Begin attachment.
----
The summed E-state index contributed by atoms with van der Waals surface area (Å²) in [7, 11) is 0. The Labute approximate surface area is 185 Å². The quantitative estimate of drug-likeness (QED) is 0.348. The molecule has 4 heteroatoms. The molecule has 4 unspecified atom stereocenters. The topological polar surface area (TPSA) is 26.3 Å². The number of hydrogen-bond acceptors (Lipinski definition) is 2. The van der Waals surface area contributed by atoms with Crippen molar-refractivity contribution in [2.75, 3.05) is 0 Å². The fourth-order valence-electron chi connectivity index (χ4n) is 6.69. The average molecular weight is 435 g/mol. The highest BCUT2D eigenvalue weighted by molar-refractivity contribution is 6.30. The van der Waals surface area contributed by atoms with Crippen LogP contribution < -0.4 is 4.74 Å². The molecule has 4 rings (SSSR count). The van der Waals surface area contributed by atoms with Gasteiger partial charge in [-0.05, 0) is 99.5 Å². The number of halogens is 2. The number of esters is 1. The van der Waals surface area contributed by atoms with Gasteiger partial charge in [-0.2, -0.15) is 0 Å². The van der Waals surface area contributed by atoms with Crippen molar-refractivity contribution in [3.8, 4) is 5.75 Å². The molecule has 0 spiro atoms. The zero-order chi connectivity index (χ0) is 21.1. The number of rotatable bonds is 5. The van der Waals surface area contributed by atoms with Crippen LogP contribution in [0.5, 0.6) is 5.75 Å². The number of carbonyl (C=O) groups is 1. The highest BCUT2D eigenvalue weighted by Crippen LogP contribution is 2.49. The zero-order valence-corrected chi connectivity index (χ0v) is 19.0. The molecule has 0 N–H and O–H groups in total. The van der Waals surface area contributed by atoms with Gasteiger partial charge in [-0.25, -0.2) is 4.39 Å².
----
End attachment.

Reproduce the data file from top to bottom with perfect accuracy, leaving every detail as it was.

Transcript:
The summed E-state index contributed by atoms with van der Waals surface area (Å²) in [7, 11) is 0. The Labute approximate surface area is 185 Å². The quantitative estimate of drug-likeness (QED) is 0.348. The molecule has 4 heteroatoms. The molecule has 4 unspecified atom stereocenters. The topological polar surface area (TPSA) is 26.3 Å². The number of hydrogen-bond acceptors (Lipinski definition) is 2. The van der Waals surface area contributed by atoms with Crippen molar-refractivity contribution in [2.75, 3.05) is 0 Å². The fourth-order valence-electron chi connectivity index (χ4n) is 6.69. The average molecular weight is 435 g/mol. The highest BCUT2D eigenvalue weighted by molar-refractivity contribution is 6.30. The van der Waals surface area contributed by atoms with Crippen LogP contribution < -0.4 is 4.74 Å². The molecule has 4 rings (SSSR count). The van der Waals surface area contributed by atoms with Gasteiger partial charge in [-0.05, 0) is 99.5 Å². The number of halogens is 2. The number of esters is 1. The van der Waals surface area contributed by atoms with Gasteiger partial charge in [-0.2, -0.15) is 0 Å². The van der Waals surface area contributed by atoms with Crippen molar-refractivity contribution in [3.8, 4) is 5.75 Å². The molecule has 0 spiro atoms. The zero-order chi connectivity index (χ0) is 21.1. The number of rotatable bonds is 5. The van der Waals surface area contributed by atoms with Crippen LogP contribution in [0.5, 0.6) is 5.75 Å². The number of carbonyl (C=O) groups is 1. The highest BCUT2D eigenvalue weighted by Crippen LogP contribution is 2.49. The zero-order valence-corrected chi connectivity index (χ0v) is 19.0. The molecule has 0 N–H and O–H groups in total. The van der Waals surface area contributed by atoms with Gasteiger partial charge in [-0.25, -0.2) is 4.39 Å².